Die Freudlose Gasse [The Joyless Street, Street of Sorrow] (Germany 1925)
Director: Georg Wilhelm Pabst
Writers: Willy Haas, based on the novel by Hugo Bettauer
Producers: Michael Salkind, Romain Pinès
Cinematographer: Guido Seeber, Curt Oertel, Walter Robert Lach
Set designers: Hans Sohnle, Otto Erdmann
Cast: Asta Nielsen, Greta Garbo, Countess Agnes Esterhazy, Werner Krauss, Henry Stuart, Einar Hanson, Gregori Chmara, Karl Etlinger, Ilka Grüning, Jaro Fürth, Robert Garrison, Tamara Geva, Valeska Gert, Hertha von Walther, Mario Cusmich, Max Kohlhase, Sylvia Torf, Alexander Murski
Production company: Sofar-Film-Produktion GmbH (Berlin)
Silent, tinted, 75 min. at 17 frames per second (original version 148 min.)
English language intertitles
Print source: George Eastman Museum, Rochester, NY
Musical accompaniment by Philip C. Carli
A landmark in the history of German cinema, The Joyless Street marked a turning point from Expressionism to New Objectivity (Neue Sachlichkeit). G. W. Pabst is the filmmaker most frequently associated with this movement that relied on realistic details, and it is exactly in The Joyless Street, Pabst’s first major success, where his style emerged at full. The film also marked the beginning of Greta Garbo’s international career, and being her only work in Germany, partnered her for the first and last time with such legendary performers as Asta Nielsen, Werner Krauss, and Valeska Gert.
It is not rare to find a complete nitrate print of a sound film. Untouched silents are scarce. While it is difficult to cut dialogue inconspicuously, a silent film could be reedited beyond recognition. The Joyless Street was butchered in its native Germany, as well as in France, Austria, Soviet Union, and the US—every country had its own ideas about what to cut. There have been several reconstructions using elements from many archives (including the one we are showing), but no complete original prints are known to exist.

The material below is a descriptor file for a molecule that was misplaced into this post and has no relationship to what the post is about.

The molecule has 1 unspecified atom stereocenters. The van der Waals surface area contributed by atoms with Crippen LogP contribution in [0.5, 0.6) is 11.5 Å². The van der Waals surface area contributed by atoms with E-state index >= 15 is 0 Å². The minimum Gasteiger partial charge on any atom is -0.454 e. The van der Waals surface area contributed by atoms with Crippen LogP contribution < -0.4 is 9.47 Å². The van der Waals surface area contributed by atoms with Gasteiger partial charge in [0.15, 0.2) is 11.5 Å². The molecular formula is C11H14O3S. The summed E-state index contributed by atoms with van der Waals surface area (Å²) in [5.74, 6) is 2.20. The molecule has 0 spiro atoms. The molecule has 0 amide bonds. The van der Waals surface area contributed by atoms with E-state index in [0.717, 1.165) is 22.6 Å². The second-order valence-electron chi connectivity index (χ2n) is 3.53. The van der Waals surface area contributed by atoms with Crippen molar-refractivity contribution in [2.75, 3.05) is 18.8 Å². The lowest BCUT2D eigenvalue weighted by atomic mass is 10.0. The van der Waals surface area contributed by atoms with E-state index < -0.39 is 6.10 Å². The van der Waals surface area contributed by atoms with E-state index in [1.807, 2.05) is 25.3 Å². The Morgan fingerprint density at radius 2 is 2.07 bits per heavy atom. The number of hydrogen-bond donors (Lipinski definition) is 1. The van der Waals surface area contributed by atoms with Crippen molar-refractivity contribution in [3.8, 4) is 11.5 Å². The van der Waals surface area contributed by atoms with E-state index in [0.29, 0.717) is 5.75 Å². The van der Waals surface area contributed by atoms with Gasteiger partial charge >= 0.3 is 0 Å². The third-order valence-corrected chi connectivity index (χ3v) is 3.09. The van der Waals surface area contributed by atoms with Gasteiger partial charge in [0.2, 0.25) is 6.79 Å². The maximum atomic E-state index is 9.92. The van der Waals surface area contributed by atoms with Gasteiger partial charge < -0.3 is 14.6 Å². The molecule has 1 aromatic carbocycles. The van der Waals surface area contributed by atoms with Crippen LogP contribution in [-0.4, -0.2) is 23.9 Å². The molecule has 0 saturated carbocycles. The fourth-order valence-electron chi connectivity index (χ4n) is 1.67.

The US distribution version, Street of Sorrow, is nearly twice shorter than the original. It premiered in July 1927, two years after the original release. By that time Garbo had already made three American pictures and become an icon. Many intellectuals, such as the poet H. D., scorned her US films in favor of The Joyless Street (“Greta Garbo . . . trailing with frail, very young feet through perhaps the most astonishingly consistently lovely film I have ever seen [Joyless Street], could not be, but by some fluke of evil magic, the same creature I saw, with sewed-in, black lashes, with white-linen, svelte, obvious contours, with gowns and gowns . . . with black-dyed wig, obscuring her own nordic nimbus in . . . Torrent”). The trade press, on the contrary, dismissed her work with Pabst (“The production is poor, the atmosphere drab, and the tempo far too slow”). Yet, they admitted: “Probably there was a picture here, but the evident mutilation of the censors has left but scattered remnants of a story.”
This version may not do justice to Pabst’s original, but one must admit that watching some of the most remarkable faces of the silent screen on nitrate is nothing short of an event. This original US release print is in remarkable condition for a 95-year-old element (though AGFA stock is known to age well). Shrinkage is 0.85% and jumps briefly to 1.10% in the middle of the second reel. —Peter Bagrov